A great cloud service needs a great internet connection [guest post]

Posted on Jun 23, 2016 in SmartCloud
A great cloud service needs a great internet connection [guest post]

Guest post by Brendan Ritchie

Following on from Simon’s blog on the cost of moving your firm to the cloud, I am going to cover how recent changes in the telecommunications landscape have impacted the pricing model, while at the same time reducing cloud service downtime.

“Cloud” generally means that something is housed in a data centre somewhere and your business accesses that resource via the internet. A private Cloud means that a key piece of equipment is housed in a single office and other offices access that hardware via the internet. In either case, the key factor in the success of this model is highly available access to the internet.

More and more businesses are moving everything to the cloud, including:

  • Phone systems (Hosted PABX’s)
  • Accounting (Xero)
  • Applications (Office 365)
  • Collaborative tools (Trello, Skype, Google Docs)

Any one of these going down would severely impact a business’s productivity.

The good news is that it has become comparatively low cost for customers and IT providers to utilise a self-recovering solution where you have two different connection types, which are configured to switch to the other if one goes down.

The driver for this change in market conditions has been the Government sponsored deployment of Ultra Fast Broadband (UFB)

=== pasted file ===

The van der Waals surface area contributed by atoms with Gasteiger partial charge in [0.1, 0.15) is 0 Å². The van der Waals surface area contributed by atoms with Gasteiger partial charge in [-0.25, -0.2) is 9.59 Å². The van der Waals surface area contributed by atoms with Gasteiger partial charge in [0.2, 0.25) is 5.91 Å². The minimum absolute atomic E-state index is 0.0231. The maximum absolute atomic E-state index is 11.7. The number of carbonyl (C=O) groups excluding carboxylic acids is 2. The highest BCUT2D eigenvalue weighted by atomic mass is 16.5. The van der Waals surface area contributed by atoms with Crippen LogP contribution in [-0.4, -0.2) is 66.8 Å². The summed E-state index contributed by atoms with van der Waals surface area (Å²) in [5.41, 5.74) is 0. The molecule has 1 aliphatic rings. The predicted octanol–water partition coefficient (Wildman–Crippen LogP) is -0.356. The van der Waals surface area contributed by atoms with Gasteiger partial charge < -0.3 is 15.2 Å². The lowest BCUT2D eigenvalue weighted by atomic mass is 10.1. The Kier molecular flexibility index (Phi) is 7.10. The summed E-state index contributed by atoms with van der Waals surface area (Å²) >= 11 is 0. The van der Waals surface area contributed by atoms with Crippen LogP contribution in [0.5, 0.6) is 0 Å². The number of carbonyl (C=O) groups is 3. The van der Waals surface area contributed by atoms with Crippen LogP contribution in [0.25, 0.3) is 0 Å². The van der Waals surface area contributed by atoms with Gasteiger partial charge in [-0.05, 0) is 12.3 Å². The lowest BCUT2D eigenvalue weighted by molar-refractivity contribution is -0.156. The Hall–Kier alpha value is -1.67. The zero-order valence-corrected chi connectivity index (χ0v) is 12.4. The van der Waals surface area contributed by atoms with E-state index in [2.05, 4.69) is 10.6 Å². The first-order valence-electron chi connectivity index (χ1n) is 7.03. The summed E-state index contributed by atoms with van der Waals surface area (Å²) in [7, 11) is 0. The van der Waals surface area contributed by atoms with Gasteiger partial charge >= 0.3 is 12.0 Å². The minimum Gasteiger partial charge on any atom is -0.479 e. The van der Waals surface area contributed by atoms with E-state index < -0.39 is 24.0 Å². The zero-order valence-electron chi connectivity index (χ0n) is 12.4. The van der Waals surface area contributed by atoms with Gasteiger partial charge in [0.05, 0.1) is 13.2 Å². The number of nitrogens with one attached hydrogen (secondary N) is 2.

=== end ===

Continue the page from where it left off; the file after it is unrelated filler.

UFB is a term that encapsulates a number of service types, but below are the key points:

The good:

  • UFB services are faster than traditional CityLink/Chorus/Vodafone/Vector fibre service options
  • They are cheaper than those same traditional options mentioned above
  • They are offered with unlimited data plans
  • They are more robust and faster than traditional copper ADSL2+/VDSL services

The bad:

  • They have poor SLA’s with restoration targets sometimes set at 48 hours
  • Speeds are best effort
  • Installations can take a long time in certain situations

Beyond the service itself though, UFB has had a big impact on adjusting the markets perception of a reasonable price for unlimited internet connectivity. Since 2012 business internet connection pricing has plummeted while at the same time almost universally increasing in speed and improving in design (fibre instead of copper).

This leaves businesses in a position where the cost of dual services terminating on separate routers, which is best practice – or a single router, which is more cost effective – and configured to switch to the other connection within two seconds of the primary connection failing, can cost as little as $400 – $500 p/month (dependent on access types available at your location). This design option ensures uptime of 99.99% and ensures that a move to the cloud doesn’t introduce an unacceptable risk to a business.

Internet connectivity in New Zealand has rapidly improved in design while simultaneously decreasing in price. If you are looking to move to the cloud, re-assessing your access to the internet should be a key part of the evaluation process.

Brendan Ritchie is the CEO of DTS, a provider of business internet, WAN, IP voice, hosting, managed services, co-location and and data services in Australia and New Zealand.

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